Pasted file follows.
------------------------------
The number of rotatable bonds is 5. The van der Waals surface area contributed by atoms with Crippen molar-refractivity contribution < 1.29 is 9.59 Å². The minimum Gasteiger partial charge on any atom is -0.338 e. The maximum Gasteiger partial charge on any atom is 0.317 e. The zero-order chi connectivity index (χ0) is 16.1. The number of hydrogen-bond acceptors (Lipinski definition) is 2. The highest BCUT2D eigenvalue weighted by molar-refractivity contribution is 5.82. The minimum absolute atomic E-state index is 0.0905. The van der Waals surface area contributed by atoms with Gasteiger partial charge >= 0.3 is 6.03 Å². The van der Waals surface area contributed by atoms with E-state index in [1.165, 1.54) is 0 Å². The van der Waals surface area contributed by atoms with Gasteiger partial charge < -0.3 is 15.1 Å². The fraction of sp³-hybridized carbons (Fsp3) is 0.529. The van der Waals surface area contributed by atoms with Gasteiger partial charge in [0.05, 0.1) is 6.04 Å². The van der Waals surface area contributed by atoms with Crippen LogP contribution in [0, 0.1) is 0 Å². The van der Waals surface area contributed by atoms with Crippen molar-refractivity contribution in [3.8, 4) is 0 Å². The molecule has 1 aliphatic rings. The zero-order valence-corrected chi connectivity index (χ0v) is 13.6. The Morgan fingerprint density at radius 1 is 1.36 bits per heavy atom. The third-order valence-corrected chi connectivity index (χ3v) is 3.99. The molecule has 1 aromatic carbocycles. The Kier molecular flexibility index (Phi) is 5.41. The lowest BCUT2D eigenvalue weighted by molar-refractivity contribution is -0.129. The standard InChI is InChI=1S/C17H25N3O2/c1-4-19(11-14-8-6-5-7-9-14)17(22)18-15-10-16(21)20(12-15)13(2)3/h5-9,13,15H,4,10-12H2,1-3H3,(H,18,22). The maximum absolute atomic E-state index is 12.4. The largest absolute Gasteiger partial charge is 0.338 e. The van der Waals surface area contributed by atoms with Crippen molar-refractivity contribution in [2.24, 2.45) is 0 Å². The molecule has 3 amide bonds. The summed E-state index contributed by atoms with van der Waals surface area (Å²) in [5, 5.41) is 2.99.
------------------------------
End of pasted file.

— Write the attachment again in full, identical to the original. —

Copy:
The number of rotatable bonds is 5. The van der Waals surface area contributed by atoms with Crippen molar-refractivity contribution < 1.29 is 9.59 Å². The minimum Gasteiger partial charge on any atom is -0.338 e. The maximum Gasteiger partial charge on any atom is 0.317 e. The zero-order chi connectivity index (χ0) is 16.1. The number of hydrogen-bond acceptors (Lipinski definition) is 2. The highest BCUT2D eigenvalue weighted by molar-refractivity contribution is 5.82. The minimum absolute atomic E-state index is 0.0905. The van der Waals surface area contributed by atoms with Gasteiger partial charge >= 0.3 is 6.03 Å². The van der Waals surface area contributed by atoms with E-state index in [1.165, 1.54) is 0 Å². The van der Waals surface area contributed by atoms with Gasteiger partial charge < -0.3 is 15.1 Å². The fraction of sp³-hybridized carbons (Fsp3) is 0.529. The van der Waals surface area contributed by atoms with Gasteiger partial charge in [0.05, 0.1) is 6.04 Å². The van der Waals surface area contributed by atoms with Crippen LogP contribution in [0, 0.1) is 0 Å². The van der Waals surface area contributed by atoms with Crippen molar-refractivity contribution in [3.8, 4) is 0 Å². The molecule has 1 aliphatic rings. The zero-order valence-corrected chi connectivity index (χ0v) is 13.6. The Morgan fingerprint density at radius 1 is 1.36 bits per heavy atom. The third-order valence-corrected chi connectivity index (χ3v) is 3.99. The molecule has 1 aromatic carbocycles. The Kier molecular flexibility index (Phi) is 5.41. The lowest BCUT2D eigenvalue weighted by molar-refractivity contribution is -0.129. The standard InChI is InChI=1S/C17H25N3O2/c1-4-19(11-14-8-6-5-7-9-14)17(22)18-15-10-16(21)20(12-15)13(2)3/h5-9,13,15H,4,10-12H2,1-3H3,(H,18,22). The maximum absolute atomic E-state index is 12.4. The largest absolute Gasteiger partial charge is 0.338 e. The van der Waals surface area contributed by atoms with Crippen molar-refractivity contribution in [2.24, 2.45) is 0 Å². The molecule has 3 amide bonds. The summed E-state index contributed by atoms with van der Waals surface area (Å²) in [5, 5.41) is 2.99.